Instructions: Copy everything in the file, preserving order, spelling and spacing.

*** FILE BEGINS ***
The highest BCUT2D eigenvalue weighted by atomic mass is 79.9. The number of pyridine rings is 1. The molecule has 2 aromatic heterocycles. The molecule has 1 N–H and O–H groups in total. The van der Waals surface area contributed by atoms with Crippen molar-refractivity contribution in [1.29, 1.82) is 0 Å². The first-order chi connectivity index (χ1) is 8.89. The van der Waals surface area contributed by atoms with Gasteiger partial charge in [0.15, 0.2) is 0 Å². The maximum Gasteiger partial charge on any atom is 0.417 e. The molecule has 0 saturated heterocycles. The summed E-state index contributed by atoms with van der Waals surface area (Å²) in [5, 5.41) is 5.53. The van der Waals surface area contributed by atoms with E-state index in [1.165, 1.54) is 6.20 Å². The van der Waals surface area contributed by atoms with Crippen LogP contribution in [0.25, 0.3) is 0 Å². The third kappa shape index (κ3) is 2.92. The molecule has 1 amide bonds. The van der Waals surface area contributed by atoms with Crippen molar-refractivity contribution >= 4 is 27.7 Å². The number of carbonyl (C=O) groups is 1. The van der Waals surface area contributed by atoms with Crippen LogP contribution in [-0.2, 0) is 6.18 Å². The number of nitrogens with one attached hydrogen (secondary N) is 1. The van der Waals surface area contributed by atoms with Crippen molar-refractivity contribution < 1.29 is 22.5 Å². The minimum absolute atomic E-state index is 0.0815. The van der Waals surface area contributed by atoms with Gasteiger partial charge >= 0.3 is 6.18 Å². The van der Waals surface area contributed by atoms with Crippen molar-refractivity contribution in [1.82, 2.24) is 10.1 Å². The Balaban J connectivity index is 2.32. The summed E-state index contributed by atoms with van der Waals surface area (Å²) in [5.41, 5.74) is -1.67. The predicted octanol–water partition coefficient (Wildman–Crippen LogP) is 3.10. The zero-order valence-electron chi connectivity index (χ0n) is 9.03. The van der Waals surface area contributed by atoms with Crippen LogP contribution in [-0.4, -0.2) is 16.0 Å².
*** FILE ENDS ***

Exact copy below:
The highest BCUT2D eigenvalue weighted by atomic mass is 79.9. The number of pyridine rings is 1. The molecule has 2 aromatic heterocycles. The molecule has 1 N–H and O–H groups in total. The van der Waals surface area contributed by atoms with Crippen molar-refractivity contribution in [1.29, 1.82) is 0 Å². The first-order chi connectivity index (χ1) is 8.89. The van der Waals surface area contributed by atoms with Gasteiger partial charge in [0.15, 0.2) is 0 Å². The maximum Gasteiger partial charge on any atom is 0.417 e. The molecule has 0 saturated heterocycles. The summed E-state index contributed by atoms with van der Waals surface area (Å²) in [5, 5.41) is 5.53. The van der Waals surface area contributed by atoms with E-state index in [1.165, 1.54) is 6.20 Å². The van der Waals surface area contributed by atoms with Crippen LogP contribution in [0.25, 0.3) is 0 Å². The third kappa shape index (κ3) is 2.92. The molecule has 1 amide bonds. The van der Waals surface area contributed by atoms with Crippen molar-refractivity contribution >= 4 is 27.7 Å². The number of carbonyl (C=O) groups is 1. The van der Waals surface area contributed by atoms with Crippen LogP contribution in [-0.2, 0) is 6.18 Å². The number of nitrogens with one attached hydrogen (secondary N) is 1. The van der Waals surface area contributed by atoms with Crippen molar-refractivity contribution < 1.29 is 22.5 Å². The minimum absolute atomic E-state index is 0.0815. The van der Waals surface area contributed by atoms with Gasteiger partial charge >= 0.3 is 6.18 Å². The van der Waals surface area contributed by atoms with Crippen molar-refractivity contribution in [1.82, 2.24) is 10.1 Å². The Balaban J connectivity index is 2.32. The summed E-state index contributed by atoms with van der Waals surface area (Å²) in [5.41, 5.74) is -1.67. The predicted octanol–water partition coefficient (Wildman–Crippen LogP) is 3.10. The zero-order valence-electron chi connectivity index (χ0n) is 9.03. The van der Waals surface area contributed by atoms with Crippen LogP contribution in [-0.4, -0.2) is 16.0 Å².